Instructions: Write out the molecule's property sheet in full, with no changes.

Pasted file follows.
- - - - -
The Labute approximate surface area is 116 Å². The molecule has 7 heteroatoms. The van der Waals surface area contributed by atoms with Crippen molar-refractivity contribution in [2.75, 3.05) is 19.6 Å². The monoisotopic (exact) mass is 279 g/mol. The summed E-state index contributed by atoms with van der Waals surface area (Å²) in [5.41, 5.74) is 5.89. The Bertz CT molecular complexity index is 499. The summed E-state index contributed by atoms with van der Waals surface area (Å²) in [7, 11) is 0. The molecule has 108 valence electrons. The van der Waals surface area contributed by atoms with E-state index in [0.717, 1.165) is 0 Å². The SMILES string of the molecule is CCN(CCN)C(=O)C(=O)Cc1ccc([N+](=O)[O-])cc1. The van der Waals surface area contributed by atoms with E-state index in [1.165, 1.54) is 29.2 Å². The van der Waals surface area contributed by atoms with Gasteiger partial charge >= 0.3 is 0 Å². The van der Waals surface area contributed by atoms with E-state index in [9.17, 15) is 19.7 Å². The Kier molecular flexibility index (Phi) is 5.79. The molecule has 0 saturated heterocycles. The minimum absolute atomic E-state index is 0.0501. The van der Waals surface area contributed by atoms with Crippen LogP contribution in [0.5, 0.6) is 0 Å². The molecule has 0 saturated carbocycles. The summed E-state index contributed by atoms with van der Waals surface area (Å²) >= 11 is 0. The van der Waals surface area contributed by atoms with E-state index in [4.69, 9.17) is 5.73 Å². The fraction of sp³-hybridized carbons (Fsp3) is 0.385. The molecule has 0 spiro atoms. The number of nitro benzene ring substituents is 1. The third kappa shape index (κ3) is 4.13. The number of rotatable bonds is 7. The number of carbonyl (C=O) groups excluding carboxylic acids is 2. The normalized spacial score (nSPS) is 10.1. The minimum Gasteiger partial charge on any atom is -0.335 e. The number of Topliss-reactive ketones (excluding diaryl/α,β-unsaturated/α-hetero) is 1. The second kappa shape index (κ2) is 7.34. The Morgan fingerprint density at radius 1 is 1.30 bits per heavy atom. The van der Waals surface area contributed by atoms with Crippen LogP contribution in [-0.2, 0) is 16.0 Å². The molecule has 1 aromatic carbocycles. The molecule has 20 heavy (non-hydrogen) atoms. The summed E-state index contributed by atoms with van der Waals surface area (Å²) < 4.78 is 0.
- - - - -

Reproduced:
The Labute approximate surface area is 116 Å². The molecule has 7 heteroatoms. The van der Waals surface area contributed by atoms with Crippen molar-refractivity contribution in [2.75, 3.05) is 19.6 Å². The monoisotopic (exact) mass is 279 g/mol. The summed E-state index contributed by atoms with van der Waals surface area (Å²) in [5.41, 5.74) is 5.89. The Bertz CT molecular complexity index is 499. The summed E-state index contributed by atoms with van der Waals surface area (Å²) in [7, 11) is 0. The molecule has 108 valence electrons. The van der Waals surface area contributed by atoms with E-state index in [0.717, 1.165) is 0 Å². The SMILES string of the molecule is CCN(CCN)C(=O)C(=O)Cc1ccc([N+](=O)[O-])cc1. The van der Waals surface area contributed by atoms with E-state index in [1.165, 1.54) is 29.2 Å². The van der Waals surface area contributed by atoms with Gasteiger partial charge >= 0.3 is 0 Å². The van der Waals surface area contributed by atoms with E-state index in [9.17, 15) is 19.7 Å². The Kier molecular flexibility index (Phi) is 5.79. The molecule has 0 saturated heterocycles. The minimum absolute atomic E-state index is 0.0501. The van der Waals surface area contributed by atoms with Crippen LogP contribution in [0.5, 0.6) is 0 Å². The molecule has 0 saturated carbocycles. The summed E-state index contributed by atoms with van der Waals surface area (Å²) >= 11 is 0. The van der Waals surface area contributed by atoms with E-state index in [4.69, 9.17) is 5.73 Å². The fraction of sp³-hybridized carbons (Fsp3) is 0.385. The molecule has 0 spiro atoms. The number of nitro benzene ring substituents is 1. The third kappa shape index (κ3) is 4.13. The number of rotatable bonds is 7. The number of carbonyl (C=O) groups excluding carboxylic acids is 2. The normalized spacial score (nSPS) is 10.1. The minimum Gasteiger partial charge on any atom is -0.335 e. The number of Topliss-reactive ketones (excluding diaryl/α,β-unsaturated/α-hetero) is 1. The second kappa shape index (κ2) is 7.34. The Morgan fingerprint density at radius 1 is 1.30 bits per heavy atom. The van der Waals surface area contributed by atoms with Crippen LogP contribution in [-0.2, 0) is 16.0 Å². The molecule has 1 aromatic carbocycles. The molecule has 20 heavy (non-hydrogen) atoms. The summed E-state index contributed by atoms with van der Waals surface area (Å²) < 4.78 is 0.